Table 2. Sample sizes of nymphs that reached adulthood grouped by assigned Burkholderia treatment and diagnostic PCR results.

Effects of Burkholderia on Development and Fitness of Jalysus

We compared development time and reproductive output of J. wickhami reared with or without the Burkholderia symbiont. Due to differences in diet and rearing temperature, insects in the first iteration of this experiment developed 12.1 days faster than insects in the second iteration (df = 1, t = 6.15, p < 0.001). After accounting for these differences by including the experimental iteration as a factor in the model, we found aposymbiotic nymphs took 8.8 days longer to reach adulthood than symbiotic nymphs on average (df = 1, t = 4.4, p < 0.001; Figure 5A and Supplementary Figure S4A), representing a 34% increase in the duration of development compared to symbiotic nymphs.


Figure 5. Aposymbiotic insects develop slower and lay fewer eggs than symbiotic insects. Points represent (A) the time an individual nymph took to develop from hatching to adulthood or (B) the number of eggs laid by an individual female over the first 2 weeks of adulthood. All values have been corrected for experimental iteration: development times represent model estimates if all nymphs had been reared in Iteration 1; egg numbers represent model estimates if all females had been reared in Iteration 3. Asterisks denote group means. Box plots depict medians and interquartile ranges of the data. Whiskers are placed at 1.5 times the interquartile range or, if all data fall within this range, they are placed at most extreme value measured. Corresponding raw data are displayed in Supplementary Figure S5.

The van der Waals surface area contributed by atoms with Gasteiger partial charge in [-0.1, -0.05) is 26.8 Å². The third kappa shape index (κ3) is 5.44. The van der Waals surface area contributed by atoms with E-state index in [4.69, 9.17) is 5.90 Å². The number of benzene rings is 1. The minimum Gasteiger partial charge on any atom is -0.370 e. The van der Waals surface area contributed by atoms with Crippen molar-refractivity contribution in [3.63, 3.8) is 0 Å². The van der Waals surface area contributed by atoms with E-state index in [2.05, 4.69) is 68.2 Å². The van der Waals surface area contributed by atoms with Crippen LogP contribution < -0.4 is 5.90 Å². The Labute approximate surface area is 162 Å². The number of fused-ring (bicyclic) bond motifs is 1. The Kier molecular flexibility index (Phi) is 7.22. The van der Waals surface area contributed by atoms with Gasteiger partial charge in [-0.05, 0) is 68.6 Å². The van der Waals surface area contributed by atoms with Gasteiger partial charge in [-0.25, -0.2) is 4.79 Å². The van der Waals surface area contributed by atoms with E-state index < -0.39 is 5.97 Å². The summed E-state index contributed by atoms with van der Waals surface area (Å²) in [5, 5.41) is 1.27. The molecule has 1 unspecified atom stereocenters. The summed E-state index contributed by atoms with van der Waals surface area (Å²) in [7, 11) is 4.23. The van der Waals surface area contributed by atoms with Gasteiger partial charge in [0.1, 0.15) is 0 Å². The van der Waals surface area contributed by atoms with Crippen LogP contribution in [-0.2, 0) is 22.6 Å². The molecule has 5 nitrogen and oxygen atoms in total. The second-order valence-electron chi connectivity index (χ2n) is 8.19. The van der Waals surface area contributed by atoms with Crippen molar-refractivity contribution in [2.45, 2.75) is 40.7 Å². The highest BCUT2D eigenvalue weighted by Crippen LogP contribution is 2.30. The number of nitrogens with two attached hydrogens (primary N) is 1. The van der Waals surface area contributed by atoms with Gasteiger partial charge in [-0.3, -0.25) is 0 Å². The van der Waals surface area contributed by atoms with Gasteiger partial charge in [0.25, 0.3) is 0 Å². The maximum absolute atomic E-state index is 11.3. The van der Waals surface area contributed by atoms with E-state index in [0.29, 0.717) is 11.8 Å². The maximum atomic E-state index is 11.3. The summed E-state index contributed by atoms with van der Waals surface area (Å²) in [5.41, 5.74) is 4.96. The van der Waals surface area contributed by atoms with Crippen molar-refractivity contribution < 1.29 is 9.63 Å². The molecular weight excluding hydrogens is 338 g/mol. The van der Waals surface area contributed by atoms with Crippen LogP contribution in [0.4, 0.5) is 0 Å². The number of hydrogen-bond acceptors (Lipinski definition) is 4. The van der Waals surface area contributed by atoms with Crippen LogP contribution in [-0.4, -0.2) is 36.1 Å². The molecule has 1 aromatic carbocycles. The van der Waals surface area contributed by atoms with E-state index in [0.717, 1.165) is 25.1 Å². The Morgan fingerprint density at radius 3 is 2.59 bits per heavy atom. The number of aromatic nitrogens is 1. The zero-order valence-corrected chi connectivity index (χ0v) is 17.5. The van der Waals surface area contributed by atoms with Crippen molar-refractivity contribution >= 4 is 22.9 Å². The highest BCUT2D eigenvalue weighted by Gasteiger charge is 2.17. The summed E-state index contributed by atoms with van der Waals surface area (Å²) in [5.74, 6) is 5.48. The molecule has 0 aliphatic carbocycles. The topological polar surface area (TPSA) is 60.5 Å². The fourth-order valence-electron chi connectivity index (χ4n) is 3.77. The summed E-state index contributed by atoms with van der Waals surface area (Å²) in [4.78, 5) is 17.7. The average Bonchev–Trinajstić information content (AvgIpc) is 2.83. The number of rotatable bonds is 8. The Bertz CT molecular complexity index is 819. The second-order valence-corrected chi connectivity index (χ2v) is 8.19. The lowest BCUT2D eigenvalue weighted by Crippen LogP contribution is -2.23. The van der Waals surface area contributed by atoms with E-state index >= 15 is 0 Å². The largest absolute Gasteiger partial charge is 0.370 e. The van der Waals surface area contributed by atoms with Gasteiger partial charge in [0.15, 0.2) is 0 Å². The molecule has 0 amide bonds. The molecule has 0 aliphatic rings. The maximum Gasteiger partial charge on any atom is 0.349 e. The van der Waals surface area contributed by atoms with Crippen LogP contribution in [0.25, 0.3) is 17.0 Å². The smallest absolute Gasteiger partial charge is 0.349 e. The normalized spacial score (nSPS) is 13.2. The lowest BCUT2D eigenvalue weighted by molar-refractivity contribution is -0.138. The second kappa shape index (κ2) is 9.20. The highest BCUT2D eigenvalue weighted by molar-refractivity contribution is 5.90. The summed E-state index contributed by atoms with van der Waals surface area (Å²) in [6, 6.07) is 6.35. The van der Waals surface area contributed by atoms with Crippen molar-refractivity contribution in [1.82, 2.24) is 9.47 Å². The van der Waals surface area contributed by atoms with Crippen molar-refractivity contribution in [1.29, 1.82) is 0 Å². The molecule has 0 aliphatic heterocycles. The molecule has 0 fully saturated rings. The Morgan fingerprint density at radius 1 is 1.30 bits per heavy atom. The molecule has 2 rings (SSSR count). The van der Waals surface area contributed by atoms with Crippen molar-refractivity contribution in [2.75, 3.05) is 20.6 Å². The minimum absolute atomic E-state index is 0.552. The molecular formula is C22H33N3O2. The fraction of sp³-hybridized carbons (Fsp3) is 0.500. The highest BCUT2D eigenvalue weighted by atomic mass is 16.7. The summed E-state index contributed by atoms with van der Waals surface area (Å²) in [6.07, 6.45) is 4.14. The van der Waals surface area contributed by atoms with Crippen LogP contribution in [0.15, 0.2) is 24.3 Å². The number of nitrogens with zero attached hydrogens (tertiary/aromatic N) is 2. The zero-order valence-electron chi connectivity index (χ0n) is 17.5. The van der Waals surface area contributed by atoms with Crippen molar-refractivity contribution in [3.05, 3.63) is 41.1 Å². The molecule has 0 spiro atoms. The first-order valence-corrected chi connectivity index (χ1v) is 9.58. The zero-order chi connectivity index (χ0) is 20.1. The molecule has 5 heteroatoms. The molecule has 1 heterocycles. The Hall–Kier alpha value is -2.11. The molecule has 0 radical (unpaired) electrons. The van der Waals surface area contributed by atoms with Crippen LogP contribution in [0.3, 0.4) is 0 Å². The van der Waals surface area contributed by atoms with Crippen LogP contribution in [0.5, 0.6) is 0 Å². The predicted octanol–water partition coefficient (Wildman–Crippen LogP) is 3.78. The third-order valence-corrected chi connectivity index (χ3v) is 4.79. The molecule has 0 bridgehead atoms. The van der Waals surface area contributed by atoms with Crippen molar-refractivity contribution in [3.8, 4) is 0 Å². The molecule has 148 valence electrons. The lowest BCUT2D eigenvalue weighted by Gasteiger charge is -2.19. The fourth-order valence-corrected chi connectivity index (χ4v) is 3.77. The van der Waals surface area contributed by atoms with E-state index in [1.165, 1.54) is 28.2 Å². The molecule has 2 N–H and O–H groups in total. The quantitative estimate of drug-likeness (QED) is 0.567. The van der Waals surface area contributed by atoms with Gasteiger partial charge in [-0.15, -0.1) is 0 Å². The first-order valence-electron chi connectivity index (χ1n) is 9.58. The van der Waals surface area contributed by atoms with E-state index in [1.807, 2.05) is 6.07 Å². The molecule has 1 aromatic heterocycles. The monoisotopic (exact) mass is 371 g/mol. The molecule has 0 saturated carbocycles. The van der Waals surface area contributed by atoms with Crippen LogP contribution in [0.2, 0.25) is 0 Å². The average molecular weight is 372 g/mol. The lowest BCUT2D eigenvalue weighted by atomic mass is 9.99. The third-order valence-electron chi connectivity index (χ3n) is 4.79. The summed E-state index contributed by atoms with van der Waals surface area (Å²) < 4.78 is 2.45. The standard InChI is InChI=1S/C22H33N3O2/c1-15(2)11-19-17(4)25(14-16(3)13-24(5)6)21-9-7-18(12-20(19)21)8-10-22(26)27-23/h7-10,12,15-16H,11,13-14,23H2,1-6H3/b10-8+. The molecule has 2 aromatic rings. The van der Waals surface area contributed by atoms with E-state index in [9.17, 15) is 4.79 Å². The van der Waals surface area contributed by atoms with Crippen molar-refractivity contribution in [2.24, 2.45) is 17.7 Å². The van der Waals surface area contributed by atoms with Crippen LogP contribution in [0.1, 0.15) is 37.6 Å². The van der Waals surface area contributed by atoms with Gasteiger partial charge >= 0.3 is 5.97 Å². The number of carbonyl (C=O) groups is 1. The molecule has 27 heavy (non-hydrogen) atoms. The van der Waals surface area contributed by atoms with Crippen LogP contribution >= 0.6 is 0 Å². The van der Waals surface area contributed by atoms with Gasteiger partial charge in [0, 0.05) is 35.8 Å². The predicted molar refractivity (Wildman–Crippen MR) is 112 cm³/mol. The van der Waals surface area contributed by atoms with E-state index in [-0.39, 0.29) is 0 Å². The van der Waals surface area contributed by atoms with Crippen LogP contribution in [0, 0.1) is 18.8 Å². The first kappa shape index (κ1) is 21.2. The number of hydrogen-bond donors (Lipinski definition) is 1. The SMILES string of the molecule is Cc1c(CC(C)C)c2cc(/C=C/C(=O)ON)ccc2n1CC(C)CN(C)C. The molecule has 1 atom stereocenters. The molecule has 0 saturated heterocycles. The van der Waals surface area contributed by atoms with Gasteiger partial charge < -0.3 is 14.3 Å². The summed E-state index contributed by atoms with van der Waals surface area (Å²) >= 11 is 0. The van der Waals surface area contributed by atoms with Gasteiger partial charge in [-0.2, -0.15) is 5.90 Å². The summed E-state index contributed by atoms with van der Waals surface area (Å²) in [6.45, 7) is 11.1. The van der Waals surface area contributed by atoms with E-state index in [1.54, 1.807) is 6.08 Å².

Also due to differences in diet and rearing temperature, insects in the second iteration of this experiment laid 0.9 fewer eggs (df = 1, z = 5.1, p < 0.001) than insects in the third iteration. After accounting for these differences, aposymbiotic females laid 2.1 fewer eggs in their first 2 weeks of adulthood than symbiotic females (df = 1, z = 5.4, p < 0.001; Figure 5B and Supplementary Figure S4B). We also observed that aposymbiotic adults were paler and their exoskeletons appeared to be weaker and more pliable than those of symbiotic adults (Supplementary Figure S5). Pale coloration of aposymbiotic individuals has been reported in several stinkbug species (Hosokawa et al., 2006, 2013; Kikuchi et al., 2012b, 2016).

When we assigned symbiont colonization status based on the original experimental treatment rather than PCR, results for both development time and reproductive output were qualitatively identical, though differences between symbiotic and aposymbiotic insects were less pronounced (Supplementary Table S5).